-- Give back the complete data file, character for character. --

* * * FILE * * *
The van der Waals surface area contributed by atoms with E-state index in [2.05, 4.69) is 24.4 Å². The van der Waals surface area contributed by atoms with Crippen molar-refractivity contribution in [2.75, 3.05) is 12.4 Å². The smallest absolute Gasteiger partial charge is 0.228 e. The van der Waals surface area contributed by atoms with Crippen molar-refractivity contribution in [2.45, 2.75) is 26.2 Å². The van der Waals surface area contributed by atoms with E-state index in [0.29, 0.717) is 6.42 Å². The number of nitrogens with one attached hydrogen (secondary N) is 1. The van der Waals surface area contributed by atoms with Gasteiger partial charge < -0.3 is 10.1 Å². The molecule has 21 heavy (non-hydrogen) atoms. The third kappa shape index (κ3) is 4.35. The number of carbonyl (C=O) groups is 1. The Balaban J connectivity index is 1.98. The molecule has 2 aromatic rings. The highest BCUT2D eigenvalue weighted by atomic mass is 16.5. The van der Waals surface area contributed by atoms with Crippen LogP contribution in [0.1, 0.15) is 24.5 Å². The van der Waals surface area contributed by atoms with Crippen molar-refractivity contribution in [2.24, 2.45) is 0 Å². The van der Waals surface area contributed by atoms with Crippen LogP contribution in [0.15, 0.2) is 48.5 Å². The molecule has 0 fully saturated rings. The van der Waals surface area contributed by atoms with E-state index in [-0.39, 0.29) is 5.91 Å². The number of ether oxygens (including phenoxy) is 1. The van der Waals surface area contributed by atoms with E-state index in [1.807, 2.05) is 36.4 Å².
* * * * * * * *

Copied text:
The van der Waals surface area contributed by atoms with E-state index in [2.05, 4.69) is 24.4 Å². The van der Waals surface area contributed by atoms with Crippen molar-refractivity contribution in [2.75, 3.05) is 12.4 Å². The smallest absolute Gasteiger partial charge is 0.228 e. The van der Waals surface area contributed by atoms with Crippen molar-refractivity contribution in [2.45, 2.75) is 26.2 Å². The van der Waals surface area contributed by atoms with E-state index in [0.29, 0.717) is 6.42 Å². The number of nitrogens with one attached hydrogen (secondary N) is 1. The van der Waals surface area contributed by atoms with Gasteiger partial charge < -0.3 is 10.1 Å². The molecule has 21 heavy (non-hydrogen) atoms. The third kappa shape index (κ3) is 4.35. The number of carbonyl (C=O) groups is 1. The Balaban J connectivity index is 1.98. The molecule has 2 aromatic rings. The highest BCUT2D eigenvalue weighted by atomic mass is 16.5. The van der Waals surface area contributed by atoms with Crippen LogP contribution in [0.1, 0.15) is 24.5 Å². The van der Waals surface area contributed by atoms with Crippen molar-refractivity contribution in [2.24, 2.45) is 0 Å². The van der Waals surface area contributed by atoms with Crippen LogP contribution in [0.15, 0.2) is 48.5 Å². The molecule has 0 fully saturated rings. The van der Waals surface area contributed by atoms with E-state index in [-0.39, 0.29) is 5.91 Å². The number of ether oxygens (including phenoxy) is 1. The van der Waals surface area contributed by atoms with E-state index in [1.807, 2.05) is 36.4 Å².